Downy mildew has a wide range of hosts, not only at home gardens, but even on agricultural lands. The pathogens belong to different species, each attacking only a specific group of plants. For instance, those that cause damage to brassicas are different from those that you will find in tobacco. Generally speaking, some of its most common hosts include brassica, tobacco, pansies, lettuce, onion, hebe, foxgloves, roses, peas, spinach, and rhubarb, among others.

Symptoms

Watch out for the following signs, which will give you an idea that your plants or crops may be suffering from downy mildew:

  • Discoloration on the upper part of the leaf is one of the signs you should look for. The color may be purple, brown, yellow, pale green, or gray, among others. They start out small but will get bigger if the plant does not receive treatment as soon as possible.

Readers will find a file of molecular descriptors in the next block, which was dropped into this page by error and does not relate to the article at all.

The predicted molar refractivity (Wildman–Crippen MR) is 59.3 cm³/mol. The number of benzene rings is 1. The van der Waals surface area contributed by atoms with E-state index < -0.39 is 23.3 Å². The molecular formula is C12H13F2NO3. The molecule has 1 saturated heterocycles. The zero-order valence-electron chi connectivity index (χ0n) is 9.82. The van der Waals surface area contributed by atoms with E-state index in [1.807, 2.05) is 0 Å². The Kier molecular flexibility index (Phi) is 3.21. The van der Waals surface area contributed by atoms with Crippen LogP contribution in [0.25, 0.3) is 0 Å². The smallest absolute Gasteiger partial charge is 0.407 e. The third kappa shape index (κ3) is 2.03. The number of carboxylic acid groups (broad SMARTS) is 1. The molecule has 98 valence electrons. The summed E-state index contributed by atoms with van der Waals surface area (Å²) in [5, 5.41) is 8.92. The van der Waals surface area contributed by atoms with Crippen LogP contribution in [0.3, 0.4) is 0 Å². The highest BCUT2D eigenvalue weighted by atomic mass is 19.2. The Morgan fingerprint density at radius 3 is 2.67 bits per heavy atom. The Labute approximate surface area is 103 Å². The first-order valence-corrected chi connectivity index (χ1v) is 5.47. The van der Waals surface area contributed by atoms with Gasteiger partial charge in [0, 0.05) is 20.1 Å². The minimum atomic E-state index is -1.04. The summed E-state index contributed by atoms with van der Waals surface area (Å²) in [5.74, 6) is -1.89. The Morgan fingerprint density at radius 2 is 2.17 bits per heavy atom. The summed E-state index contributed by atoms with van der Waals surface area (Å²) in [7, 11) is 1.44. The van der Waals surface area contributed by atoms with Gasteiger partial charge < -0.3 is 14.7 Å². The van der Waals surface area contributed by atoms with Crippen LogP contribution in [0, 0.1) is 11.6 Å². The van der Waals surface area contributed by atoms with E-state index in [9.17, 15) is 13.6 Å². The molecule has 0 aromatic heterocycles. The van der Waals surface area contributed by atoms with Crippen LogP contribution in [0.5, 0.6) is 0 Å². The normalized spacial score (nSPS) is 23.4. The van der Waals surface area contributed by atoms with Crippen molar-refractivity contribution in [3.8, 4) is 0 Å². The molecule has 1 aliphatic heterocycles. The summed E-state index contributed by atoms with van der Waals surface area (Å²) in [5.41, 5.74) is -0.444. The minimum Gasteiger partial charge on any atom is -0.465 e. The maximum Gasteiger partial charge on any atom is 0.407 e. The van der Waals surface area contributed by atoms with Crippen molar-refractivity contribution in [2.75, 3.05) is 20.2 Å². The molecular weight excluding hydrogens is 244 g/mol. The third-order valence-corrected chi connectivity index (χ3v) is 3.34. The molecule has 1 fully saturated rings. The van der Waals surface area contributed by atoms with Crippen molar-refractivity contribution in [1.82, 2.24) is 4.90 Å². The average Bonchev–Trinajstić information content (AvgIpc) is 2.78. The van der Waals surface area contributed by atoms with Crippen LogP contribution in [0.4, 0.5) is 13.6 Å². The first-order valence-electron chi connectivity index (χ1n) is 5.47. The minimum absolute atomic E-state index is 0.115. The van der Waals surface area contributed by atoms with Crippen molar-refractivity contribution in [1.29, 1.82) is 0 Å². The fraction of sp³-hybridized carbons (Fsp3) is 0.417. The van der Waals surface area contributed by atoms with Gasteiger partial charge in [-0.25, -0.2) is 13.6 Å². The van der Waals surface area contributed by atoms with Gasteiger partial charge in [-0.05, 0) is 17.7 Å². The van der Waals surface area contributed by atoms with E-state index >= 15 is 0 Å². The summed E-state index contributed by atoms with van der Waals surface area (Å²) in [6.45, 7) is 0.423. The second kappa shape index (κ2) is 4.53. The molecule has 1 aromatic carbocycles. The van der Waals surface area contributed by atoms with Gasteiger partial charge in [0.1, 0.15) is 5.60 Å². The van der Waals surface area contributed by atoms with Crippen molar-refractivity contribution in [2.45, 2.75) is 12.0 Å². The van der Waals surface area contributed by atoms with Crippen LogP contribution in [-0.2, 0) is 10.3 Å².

• You will also spot a fuzzy substance on the top of the leaf or on the other parts of the host plant. It looks downy, which is where this disease got its name. Its color can be purple, grey, or white.
  • The host plants can also suffer from severe case of defoliation. Lack of vigor will also be apparent, which results from the lack of nutrients. 

Results of Infestation 

During the onset of the infection, most of the damages will affect the aesthetics of the plant. This is why it is a big problem for ornamental plants as it can make the garden or the landscape unattractive. Stunting is a common outcome of infestation, which is due to the inability of the plants to receive the nutrients that are essential for its survival. In the case of crops, commercial growers can suffer from an economic loss is the infestation is severe and if it is too late before acting on the problem.

Coleus Downy Mildew

Symptoms of Coleus Downy Mildew on Leaves

How to Get Rid of Downy Mildews

Natural and Organic Solutions

Thinking of the best ways to prevent and treat downy mildew? Below are some of the solutions that can prove to be promising: